Sigma Zeta is a national science and mathematics honor society. It was founded at Shurtleff College, in Alton, Illinois in 1926. Today, more than sixty local chapters are active in colleges and universities across the United States; Marygrove College hosts the Beta Upsilon chapter. The society encourages and fosters achievement of greater knowledge in the fields of science and mathematics. Outstanding scholastic achievement in the fields is recognized through membership in this society.

Students may be eligible to win the following departmental awards based on their scholarly work. The Natural Sciences Department Award is given to the outstanding graduating science major. Women in the sciences are also eligible for the Suzanne Fleming Scholarship. This scholarship is given to a woman who demonstrates financial need, potential in science and on their scholarly work.

Bachelor of Science, Forensic Major (B.S.)

Forensic science is an interdisciplinary major and does not require an additional minor to be completed. The requirements for a Bachelor of Science degree with forensic major are a minimum of 56 credit hours in forensic science and related courses and completion of the following components:

A. General Education Requirements
See GENERAL EDUCATION section of this catalog.

B. Required Core Courses (15 credits)
FSC 140 Introduction to Forensic Science
FSC 220 Crime Scene Investigation and Evidence Collection
ISC 312 Junior Seminar
ISC 496A Senior Seminar: Library Research
ISC 496B Senior Seminar: Laboratory Research

C. Related Discipline Requirements (13 credits)
CJ 110 Introduction to Criminal Justice
CJ 330 Criminal Behavior
CJ 380 Criminal Law
PSY/SOC 305 Introductory Statistics

D. Area of Concentration
Students completing a Forensic Science major must concentrate in a specific area below. Students are not awarded a minor in the same field as their forensic science concentration.

Forensic Biology (28 credits)
BIO 150 Biology I: From Molecules to Cells
BIO 257 Introduction to Anatomy and Physiology
BIO 360 Biochemistry
CHM 140 General Chemistry I
CHM 241 General Chemistry II
CHM 325 Organic Chemistry I
FSC 385 Forensic Biology

Forensic Chemistry (28 credits)
BIO 150 Biology I: From Molecules to Cells
CHM 140 General Chemistry I
CHM 241 General Chemistry II
CHM 325 Organic Chemistry I
CHM 326 Organic Chemistry II
CHM 390 Laboratory Analysis
FSC 440 Forensic Chemistry

E. Recommended elective courses:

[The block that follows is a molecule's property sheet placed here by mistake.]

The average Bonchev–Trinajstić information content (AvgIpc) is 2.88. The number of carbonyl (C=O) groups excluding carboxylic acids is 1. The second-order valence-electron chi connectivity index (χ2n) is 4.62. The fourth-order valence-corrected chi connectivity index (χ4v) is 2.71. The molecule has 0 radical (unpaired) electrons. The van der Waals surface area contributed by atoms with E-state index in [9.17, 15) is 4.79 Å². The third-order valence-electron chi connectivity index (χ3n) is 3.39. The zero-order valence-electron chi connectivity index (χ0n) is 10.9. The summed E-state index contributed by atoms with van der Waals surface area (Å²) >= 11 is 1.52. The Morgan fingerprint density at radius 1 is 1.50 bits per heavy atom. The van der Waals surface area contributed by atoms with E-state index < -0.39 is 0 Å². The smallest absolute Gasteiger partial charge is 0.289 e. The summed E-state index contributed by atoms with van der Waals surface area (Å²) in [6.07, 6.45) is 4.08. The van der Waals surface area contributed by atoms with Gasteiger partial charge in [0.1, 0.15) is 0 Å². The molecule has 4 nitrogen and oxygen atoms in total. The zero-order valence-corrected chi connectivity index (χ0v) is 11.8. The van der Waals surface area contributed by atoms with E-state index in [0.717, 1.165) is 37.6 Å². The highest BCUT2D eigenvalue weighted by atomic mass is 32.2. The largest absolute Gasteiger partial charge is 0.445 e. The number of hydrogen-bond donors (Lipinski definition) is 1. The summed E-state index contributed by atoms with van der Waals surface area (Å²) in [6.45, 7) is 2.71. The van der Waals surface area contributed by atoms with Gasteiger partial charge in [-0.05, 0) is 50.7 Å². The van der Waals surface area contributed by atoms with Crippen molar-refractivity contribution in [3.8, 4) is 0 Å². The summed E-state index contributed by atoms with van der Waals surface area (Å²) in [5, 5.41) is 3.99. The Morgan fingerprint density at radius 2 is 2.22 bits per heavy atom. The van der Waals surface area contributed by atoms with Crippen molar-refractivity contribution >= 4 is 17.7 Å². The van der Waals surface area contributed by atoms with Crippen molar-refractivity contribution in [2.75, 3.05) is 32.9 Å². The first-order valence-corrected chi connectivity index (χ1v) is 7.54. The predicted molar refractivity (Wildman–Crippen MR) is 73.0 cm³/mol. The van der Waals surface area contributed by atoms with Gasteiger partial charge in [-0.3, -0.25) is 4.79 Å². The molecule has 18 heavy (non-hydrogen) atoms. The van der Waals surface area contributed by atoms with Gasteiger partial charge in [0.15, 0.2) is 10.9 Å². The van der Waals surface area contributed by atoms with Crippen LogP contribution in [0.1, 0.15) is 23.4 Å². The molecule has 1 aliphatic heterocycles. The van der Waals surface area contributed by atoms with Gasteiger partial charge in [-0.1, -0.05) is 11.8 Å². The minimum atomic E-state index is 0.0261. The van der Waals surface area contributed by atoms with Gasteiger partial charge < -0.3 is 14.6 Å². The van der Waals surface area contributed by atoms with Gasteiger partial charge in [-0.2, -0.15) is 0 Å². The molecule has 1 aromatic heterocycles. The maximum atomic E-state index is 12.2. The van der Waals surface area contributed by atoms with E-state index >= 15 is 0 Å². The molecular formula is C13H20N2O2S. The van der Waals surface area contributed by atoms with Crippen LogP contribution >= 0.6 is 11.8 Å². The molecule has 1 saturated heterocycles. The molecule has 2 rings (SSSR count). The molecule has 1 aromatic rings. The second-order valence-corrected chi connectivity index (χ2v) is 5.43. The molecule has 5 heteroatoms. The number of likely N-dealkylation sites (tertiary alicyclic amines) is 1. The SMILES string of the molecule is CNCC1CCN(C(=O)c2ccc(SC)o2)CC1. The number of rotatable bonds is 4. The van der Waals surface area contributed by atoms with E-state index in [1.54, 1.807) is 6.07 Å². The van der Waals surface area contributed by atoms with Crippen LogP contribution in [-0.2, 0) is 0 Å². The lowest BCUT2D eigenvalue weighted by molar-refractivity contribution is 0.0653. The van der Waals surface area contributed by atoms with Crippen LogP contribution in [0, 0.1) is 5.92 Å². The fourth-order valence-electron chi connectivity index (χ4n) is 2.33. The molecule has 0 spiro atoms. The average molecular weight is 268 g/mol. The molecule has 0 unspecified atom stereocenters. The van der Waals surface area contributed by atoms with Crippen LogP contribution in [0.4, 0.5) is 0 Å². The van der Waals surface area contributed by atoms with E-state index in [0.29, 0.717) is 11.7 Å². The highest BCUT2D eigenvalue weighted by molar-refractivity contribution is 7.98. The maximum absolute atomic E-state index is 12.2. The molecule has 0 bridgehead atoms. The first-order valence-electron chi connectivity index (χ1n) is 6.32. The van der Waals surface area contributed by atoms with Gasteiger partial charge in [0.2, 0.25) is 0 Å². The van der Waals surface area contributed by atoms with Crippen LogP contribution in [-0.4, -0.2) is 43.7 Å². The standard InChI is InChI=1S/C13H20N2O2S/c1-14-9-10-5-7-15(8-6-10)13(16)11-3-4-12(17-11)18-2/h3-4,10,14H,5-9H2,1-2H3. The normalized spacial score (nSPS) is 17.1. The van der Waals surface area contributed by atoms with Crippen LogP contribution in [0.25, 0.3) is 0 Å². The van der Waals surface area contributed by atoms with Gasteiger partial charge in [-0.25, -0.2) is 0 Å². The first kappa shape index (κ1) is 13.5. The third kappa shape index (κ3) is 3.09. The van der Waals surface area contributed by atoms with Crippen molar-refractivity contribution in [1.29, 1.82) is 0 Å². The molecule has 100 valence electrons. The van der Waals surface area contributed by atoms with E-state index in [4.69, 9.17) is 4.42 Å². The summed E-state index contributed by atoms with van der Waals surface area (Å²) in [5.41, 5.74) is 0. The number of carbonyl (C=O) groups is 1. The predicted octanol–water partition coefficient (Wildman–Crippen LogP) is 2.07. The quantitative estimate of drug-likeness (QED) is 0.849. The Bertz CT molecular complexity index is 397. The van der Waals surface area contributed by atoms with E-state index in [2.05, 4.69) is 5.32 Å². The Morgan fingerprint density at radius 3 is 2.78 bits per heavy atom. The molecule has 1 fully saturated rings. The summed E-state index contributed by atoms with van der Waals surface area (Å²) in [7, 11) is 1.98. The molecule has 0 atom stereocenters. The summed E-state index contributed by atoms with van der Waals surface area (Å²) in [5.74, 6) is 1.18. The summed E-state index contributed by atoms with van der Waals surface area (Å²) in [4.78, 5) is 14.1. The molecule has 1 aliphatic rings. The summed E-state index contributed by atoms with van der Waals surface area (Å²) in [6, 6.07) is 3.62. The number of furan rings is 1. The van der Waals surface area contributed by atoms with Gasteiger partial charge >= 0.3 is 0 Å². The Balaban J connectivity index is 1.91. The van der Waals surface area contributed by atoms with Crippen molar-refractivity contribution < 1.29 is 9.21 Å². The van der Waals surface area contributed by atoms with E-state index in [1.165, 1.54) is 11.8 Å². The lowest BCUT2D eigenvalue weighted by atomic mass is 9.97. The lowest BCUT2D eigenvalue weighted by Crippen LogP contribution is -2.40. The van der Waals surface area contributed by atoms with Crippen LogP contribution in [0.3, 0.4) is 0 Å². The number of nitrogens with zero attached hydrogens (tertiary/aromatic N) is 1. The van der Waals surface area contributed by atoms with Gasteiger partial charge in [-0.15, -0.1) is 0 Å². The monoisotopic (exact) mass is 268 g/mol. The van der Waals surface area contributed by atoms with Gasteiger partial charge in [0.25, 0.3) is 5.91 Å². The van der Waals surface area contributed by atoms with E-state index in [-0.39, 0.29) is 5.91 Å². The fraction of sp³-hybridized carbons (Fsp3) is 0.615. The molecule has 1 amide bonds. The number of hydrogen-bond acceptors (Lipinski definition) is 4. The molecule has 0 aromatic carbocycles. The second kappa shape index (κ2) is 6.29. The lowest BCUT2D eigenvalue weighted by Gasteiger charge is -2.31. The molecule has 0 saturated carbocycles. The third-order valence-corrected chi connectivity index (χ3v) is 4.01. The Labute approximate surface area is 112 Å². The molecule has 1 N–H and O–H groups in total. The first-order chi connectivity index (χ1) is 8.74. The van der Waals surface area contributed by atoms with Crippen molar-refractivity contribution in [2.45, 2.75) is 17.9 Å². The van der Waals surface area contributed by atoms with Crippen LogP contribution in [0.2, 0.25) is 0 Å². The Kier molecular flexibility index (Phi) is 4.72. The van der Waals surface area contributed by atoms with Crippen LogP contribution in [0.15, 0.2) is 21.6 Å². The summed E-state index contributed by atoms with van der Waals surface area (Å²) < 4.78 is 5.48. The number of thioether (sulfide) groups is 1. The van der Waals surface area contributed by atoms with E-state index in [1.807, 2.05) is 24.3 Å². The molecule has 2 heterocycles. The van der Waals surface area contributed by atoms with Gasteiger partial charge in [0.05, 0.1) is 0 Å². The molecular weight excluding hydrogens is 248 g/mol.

BIO 321 Microbiology
BIO 490 Cell and Molecular Biology
PHY 285 Physics I: Mechanics & Sound
PHY 286 Physics II: Electricity & Light

Minor in Forensic Science

A minor in forensic science consists of the following components:    

A. Core Requirements
FSC 140 Introduction to Forensic Science
FSC 220 Crime Scene Investigation and Evidence Collection
FSC 385 Forensic Biology
FSC 440 Forensic Chemistry

B. Related Discipline Requirements
CJ 110 Introduction to Criminal Justice
BIO 150 Biology I: From Molecules to Cells
CHM 140 General Chemistry I
CHM 241 General Chemistry II


Forensic Science Course Descriptions

FSC 140  Introduction to Forensic Science 4 hours
Prerequisites: completion of developmental and foundational courses. Term: Fall Fee: yes
Forensic science is the application of science to the law and encompasses various scientific disciplines. This course will introduce various methodologies and applications used in the forensic context. Topics discussed include organic and inorganic chemical analyses of physical evidence, principles of serology and DNA analysis, ballistics, arson, fingerprint analysis, drug analysis, and document examination. Laboratory included.

FSC 220 Crime Scene Investigation and Evidence Analysis 4 hours
Prerequisite: FSC 140; Term: Winter Fee: yes
This course is designed to provide students with the basic theoretical and philosophical understanding of the investigatory process as well as fundamental investigation techniques such as crime scene analysis, collection, preservation, and testing of evidence, modus operandi, use of technology, types of evidence, and the science of criminalistics. Analysis of problems encountered in interviewing, interrogating, evidence collection, and admissibility will be examined. Application of investigation theories to the administration of justice will also be developed. Laboratory included.

FSC 385 Forensic Biology 4 hours
Prerequisites: BIO 150, FSC 140; FSC 220. Term: Fall (odd); Fee: yes.